And then right down on Robson Street, which is the heart of the shopping district downtown which was the closed street that led to many of the venues. So in those two stores you certainly got a sales lift and the halo effect. I don’t think it was, its not certainly material in terms of the, going to change the sales results for the quarter but I do think what happened for us was tremendous brand exposure first time guests experience and a lot of people being introduced to them for the first time internationally which will certainly help the future plans we have.

And I think the buzz around the brand was also something we were very pleased with.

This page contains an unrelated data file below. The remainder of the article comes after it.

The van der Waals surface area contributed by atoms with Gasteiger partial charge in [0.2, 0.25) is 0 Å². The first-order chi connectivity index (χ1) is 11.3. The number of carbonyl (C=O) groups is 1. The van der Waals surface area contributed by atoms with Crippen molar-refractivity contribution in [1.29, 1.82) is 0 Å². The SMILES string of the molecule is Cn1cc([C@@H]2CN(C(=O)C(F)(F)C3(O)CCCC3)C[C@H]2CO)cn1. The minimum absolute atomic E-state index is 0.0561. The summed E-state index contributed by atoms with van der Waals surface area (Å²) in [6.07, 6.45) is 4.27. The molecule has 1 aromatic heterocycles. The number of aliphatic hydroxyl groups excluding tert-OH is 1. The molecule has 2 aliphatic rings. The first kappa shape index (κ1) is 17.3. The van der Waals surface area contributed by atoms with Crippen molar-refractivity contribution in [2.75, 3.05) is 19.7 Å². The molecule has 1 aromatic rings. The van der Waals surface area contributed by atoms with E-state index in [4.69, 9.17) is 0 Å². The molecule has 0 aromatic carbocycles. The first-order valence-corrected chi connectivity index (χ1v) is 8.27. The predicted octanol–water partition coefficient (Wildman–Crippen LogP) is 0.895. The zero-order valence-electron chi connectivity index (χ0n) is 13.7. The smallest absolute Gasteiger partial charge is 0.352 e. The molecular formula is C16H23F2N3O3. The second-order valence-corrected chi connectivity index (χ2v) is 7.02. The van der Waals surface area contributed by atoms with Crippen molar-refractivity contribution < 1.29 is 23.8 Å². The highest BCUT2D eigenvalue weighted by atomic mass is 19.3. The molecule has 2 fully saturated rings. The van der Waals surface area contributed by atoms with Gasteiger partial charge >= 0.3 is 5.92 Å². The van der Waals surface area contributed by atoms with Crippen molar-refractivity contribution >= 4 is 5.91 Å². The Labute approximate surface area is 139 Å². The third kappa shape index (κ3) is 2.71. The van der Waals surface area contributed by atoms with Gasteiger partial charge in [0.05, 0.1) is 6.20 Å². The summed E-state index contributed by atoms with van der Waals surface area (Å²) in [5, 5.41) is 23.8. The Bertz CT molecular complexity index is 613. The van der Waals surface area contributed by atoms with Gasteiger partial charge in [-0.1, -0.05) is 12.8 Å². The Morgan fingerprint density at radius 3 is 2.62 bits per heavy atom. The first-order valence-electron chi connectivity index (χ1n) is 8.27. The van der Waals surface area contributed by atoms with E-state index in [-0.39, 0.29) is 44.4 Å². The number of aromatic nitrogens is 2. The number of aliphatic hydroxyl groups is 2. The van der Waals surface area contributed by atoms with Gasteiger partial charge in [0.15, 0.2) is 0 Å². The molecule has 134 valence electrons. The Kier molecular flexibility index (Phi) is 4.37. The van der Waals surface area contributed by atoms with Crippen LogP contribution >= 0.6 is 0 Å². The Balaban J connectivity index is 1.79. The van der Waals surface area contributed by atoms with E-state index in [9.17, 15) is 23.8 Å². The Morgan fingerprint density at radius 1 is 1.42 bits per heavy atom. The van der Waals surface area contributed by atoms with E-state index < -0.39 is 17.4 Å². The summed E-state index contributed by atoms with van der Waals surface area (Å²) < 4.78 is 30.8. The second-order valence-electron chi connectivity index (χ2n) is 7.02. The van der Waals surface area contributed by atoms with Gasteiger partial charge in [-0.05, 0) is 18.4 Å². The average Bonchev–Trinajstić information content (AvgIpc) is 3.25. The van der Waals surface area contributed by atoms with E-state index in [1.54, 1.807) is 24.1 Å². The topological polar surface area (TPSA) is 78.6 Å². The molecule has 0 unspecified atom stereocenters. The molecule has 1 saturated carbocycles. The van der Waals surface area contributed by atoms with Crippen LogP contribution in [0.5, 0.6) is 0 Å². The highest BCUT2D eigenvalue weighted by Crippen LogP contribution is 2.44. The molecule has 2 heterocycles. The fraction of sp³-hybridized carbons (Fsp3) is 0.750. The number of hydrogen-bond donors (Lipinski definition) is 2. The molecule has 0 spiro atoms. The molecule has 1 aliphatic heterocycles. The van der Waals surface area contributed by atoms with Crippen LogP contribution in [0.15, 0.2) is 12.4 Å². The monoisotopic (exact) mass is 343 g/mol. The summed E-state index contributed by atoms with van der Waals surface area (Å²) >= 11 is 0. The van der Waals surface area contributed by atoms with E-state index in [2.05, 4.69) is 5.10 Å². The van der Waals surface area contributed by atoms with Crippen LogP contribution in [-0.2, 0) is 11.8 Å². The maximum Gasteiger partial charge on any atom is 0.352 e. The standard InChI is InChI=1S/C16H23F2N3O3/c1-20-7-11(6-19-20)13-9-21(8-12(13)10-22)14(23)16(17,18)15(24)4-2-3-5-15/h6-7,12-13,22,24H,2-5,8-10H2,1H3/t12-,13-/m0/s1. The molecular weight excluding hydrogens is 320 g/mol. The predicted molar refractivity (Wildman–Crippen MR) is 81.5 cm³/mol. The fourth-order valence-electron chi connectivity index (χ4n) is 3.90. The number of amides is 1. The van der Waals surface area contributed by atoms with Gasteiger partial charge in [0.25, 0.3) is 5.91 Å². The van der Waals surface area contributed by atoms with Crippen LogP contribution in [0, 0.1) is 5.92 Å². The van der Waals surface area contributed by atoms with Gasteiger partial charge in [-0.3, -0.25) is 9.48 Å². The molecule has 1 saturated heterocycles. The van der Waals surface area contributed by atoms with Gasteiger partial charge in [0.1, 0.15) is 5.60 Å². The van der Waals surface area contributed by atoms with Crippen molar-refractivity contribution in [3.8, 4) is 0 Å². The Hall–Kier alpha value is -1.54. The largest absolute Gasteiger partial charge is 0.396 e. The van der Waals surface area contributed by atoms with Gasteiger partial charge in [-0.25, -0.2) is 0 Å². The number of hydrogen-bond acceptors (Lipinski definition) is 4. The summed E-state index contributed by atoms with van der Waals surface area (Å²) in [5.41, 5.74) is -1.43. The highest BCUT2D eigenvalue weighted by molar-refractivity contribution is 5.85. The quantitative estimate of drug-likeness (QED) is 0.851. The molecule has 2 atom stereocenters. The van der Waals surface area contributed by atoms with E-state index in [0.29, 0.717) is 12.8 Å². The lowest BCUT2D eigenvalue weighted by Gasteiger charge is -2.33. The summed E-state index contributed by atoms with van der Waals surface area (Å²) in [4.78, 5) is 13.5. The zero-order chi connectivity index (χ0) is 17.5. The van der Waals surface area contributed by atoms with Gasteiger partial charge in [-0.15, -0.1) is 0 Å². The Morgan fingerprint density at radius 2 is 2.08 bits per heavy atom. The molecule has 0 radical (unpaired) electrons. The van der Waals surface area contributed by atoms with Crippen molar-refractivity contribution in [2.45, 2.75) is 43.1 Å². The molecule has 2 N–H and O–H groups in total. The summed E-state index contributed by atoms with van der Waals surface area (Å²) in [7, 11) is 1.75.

Operator

Your next question comes from the line of [Christine Cober] – JPMorgan

[Christine Cober] – JPMorgan

Can you talk about the ivivva brand and what you’re seeing out of the gate and any tweaks to the model or strategy you may be thinking at this point.

Christine Day

We opened the three, we really consider them a learning lab. We’re testing different store design in each one of them, we’re testing product mix, and really just taking our time to get it to the optimum model to get it right and we’ve learned a lot of things and I think we’re really pretty confident this is a mall space concept so it was good to have the Calgary store.

We’ve had great guest response in the young girls, but we really want to grow this well and be right so we’re not in a hurry and we really are working on the community model right now, making sure we know exactly what that looks like but we are operating as a team and making some small investments in G&A, so that we can expand the concept in the future.